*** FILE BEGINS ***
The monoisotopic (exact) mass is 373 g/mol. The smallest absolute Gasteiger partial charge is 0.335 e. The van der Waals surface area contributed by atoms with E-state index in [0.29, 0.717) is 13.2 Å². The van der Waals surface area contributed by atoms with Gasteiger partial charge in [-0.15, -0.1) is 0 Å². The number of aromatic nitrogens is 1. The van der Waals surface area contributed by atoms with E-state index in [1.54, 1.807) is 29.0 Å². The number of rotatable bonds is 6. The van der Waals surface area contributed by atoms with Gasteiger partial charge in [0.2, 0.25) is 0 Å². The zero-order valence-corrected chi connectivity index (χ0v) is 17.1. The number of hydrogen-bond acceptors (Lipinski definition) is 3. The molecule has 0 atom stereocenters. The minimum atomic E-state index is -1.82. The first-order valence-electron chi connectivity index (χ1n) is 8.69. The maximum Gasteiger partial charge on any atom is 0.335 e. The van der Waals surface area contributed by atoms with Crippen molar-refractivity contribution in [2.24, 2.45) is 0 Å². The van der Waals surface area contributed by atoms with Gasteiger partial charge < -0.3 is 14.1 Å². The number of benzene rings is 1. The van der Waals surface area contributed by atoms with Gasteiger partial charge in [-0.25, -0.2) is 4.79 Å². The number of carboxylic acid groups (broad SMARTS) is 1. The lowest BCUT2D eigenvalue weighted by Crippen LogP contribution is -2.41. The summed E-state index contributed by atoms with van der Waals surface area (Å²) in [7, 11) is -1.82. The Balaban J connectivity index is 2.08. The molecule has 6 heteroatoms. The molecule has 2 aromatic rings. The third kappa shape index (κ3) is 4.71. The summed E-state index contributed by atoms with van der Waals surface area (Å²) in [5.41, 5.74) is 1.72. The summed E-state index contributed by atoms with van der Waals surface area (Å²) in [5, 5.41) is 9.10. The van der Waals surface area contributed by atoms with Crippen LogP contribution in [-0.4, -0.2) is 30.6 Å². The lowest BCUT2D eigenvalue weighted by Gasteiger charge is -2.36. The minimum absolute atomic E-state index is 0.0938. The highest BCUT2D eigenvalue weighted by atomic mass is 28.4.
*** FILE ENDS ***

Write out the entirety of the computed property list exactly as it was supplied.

The monoisotopic (exact) mass is 373 g/mol. The smallest absolute Gasteiger partial charge is 0.335 e. The van der Waals surface area contributed by atoms with E-state index in [0.29, 0.717) is 13.2 Å². The van der Waals surface area contributed by atoms with Gasteiger partial charge in [-0.15, -0.1) is 0 Å². The number of aromatic nitrogens is 1. The van der Waals surface area contributed by atoms with E-state index in [1.54, 1.807) is 29.0 Å². The number of rotatable bonds is 6. The van der Waals surface area contributed by atoms with Gasteiger partial charge in [0.2, 0.25) is 0 Å². The zero-order valence-corrected chi connectivity index (χ0v) is 17.1. The number of hydrogen-bond acceptors (Lipinski definition) is 3. The molecule has 0 atom stereocenters. The minimum atomic E-state index is -1.82. The first-order valence-electron chi connectivity index (χ1n) is 8.69. The maximum Gasteiger partial charge on any atom is 0.335 e. The van der Waals surface area contributed by atoms with Crippen molar-refractivity contribution in [2.24, 2.45) is 0 Å². The van der Waals surface area contributed by atoms with Gasteiger partial charge < -0.3 is 14.1 Å². The number of benzene rings is 1. The van der Waals surface area contributed by atoms with Gasteiger partial charge in [-0.25, -0.2) is 4.79 Å². The number of carboxylic acid groups (broad SMARTS) is 1. The lowest BCUT2D eigenvalue weighted by Crippen LogP contribution is -2.41. The summed E-state index contributed by atoms with van der Waals surface area (Å²) in [7, 11) is -1.82. The Balaban J connectivity index is 2.08. The molecule has 6 heteroatoms. The molecule has 2 aromatic rings. The third kappa shape index (κ3) is 4.71. The summed E-state index contributed by atoms with van der Waals surface area (Å²) in [5.41, 5.74) is 1.72. The summed E-state index contributed by atoms with van der Waals surface area (Å²) in [5, 5.41) is 9.10. The van der Waals surface area contributed by atoms with Crippen LogP contribution in [-0.4, -0.2) is 30.6 Å². The lowest BCUT2D eigenvalue weighted by Gasteiger charge is -2.36. The minimum absolute atomic E-state index is 0.0938. The highest BCUT2D eigenvalue weighted by atomic mass is 28.4.